Vail Daily column: Who’s your trainer?
If you’re lucky enough to live in Eagle County, then you’re equally as lucky to be surrounded by some of the top health and medical professionals in the country. Around every corner there are top notch physical therapists, orthopedic surgeons and medical doctors. These people have all earned the respect they deserve through years of schooling, dedication to their practice and excellent results.
In regard to fitness professionals, there are great ones as well. How do you know who to work with, though? Should you go to your local gym and seek the first trainer you see? What about certifications and experience? Below I have compiled a short list of qualities you should seek in a trainer/coach. Obviously, you will have personal preferences, but the following should be nonnegotiable.
Before embarking on a journey with any trainer, the first things they should do are review your medical history, talk about your goals and perform a comprehensive movement screen. If you shake hands and they want to hit the ground running, then you’re better off to keep running. Seriously, that is asking for an injury. The trainer should identify any dysfunctions or asymmetries in your movement patterns as well as refer out to medical professionals if you have pain. It requires some extra time, but it’s important to lay the ground work for a safe and effective training program.
It may seem obvious, but a trainer who does not track your results is a trainer who does not care. If they don’t keep records of where you started, then how do they know how far you’ve come? Even worse, what if something isn’t working? You would never know. If your results are recorded, then the appropriate adjustments and progressions can be made for further success.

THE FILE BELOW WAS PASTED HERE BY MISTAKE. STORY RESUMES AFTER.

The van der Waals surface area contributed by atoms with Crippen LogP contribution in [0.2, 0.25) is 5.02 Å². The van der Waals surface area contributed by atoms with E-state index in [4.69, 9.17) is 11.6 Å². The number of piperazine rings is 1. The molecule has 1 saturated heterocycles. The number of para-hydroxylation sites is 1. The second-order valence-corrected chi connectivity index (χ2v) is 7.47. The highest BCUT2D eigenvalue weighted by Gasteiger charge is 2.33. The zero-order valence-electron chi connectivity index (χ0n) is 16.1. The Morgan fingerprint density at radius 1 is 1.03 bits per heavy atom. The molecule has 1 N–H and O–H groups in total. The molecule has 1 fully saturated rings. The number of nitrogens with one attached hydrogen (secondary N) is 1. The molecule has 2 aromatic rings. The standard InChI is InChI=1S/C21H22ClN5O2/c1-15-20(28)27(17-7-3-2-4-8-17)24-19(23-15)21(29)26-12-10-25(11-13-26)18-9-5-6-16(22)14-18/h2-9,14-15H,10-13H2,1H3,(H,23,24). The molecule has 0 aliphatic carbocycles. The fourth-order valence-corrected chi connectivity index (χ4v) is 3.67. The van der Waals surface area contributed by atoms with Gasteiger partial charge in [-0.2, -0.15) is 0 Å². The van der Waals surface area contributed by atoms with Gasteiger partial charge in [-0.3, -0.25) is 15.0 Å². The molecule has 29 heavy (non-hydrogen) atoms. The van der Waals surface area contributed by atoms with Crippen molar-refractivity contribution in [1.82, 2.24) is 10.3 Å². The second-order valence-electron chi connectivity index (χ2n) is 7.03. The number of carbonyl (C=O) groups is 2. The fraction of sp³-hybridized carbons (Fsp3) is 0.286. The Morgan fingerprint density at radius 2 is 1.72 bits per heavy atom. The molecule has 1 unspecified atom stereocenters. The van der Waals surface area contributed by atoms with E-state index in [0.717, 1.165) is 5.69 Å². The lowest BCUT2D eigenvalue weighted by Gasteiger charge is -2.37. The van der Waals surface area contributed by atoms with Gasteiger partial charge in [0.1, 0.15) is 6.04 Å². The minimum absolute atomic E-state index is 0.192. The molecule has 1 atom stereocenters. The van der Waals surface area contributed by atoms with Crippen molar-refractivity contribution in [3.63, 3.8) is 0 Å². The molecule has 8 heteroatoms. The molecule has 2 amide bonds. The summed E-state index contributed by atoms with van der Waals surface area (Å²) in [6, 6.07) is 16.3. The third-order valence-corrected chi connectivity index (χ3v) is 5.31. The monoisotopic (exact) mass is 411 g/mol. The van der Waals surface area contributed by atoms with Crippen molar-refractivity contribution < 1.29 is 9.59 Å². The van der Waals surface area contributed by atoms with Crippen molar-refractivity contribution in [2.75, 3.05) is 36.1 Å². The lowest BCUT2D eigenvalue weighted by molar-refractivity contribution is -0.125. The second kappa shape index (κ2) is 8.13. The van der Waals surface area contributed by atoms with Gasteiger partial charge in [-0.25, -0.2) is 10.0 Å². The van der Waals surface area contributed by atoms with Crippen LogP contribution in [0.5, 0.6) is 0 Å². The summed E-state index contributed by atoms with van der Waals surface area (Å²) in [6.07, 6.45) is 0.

This is the most important quality you should seek in your trainer. Often you must work on your weaknesses and spend time doing things you might not enjoy. A quality trainer will program what you need, not what you want. If you can’t touch your toes, then you probably shouldn’t be doing conventional squats. It’s important to fix a problem before moving on. Trainers must prioritize safety above all else. “Do no harm” is the number one oath.
Of course, numerous other qualities make a quality fitness professional, but the short list above provides a simple checklist. Do not compromise your health and fitness with poor training. Somebody who trains you should care as much about your success and well-being as you do. Otherwise, they aren’t the right choice for you. If you already have a trainer and they meet all the above criteria, then hold on to them and say thanks because they’re doing things right. Thanks for reading this week and remember to get out and enjoy all the beauty that Colorado has to offer.
Jimmy Pritchard has a B.S. from Colorado Mesa University and is a certified strength and conditioning specialist through the National Strength and Conditioning Association. He is a personal trainer at the Sonnenalp Club and is a fitness professional at ryanrichards.com. Pritchard’s passion is to help others meet, and often exceed their goals in all areas of fitness. Contact him at 970-401-0720.
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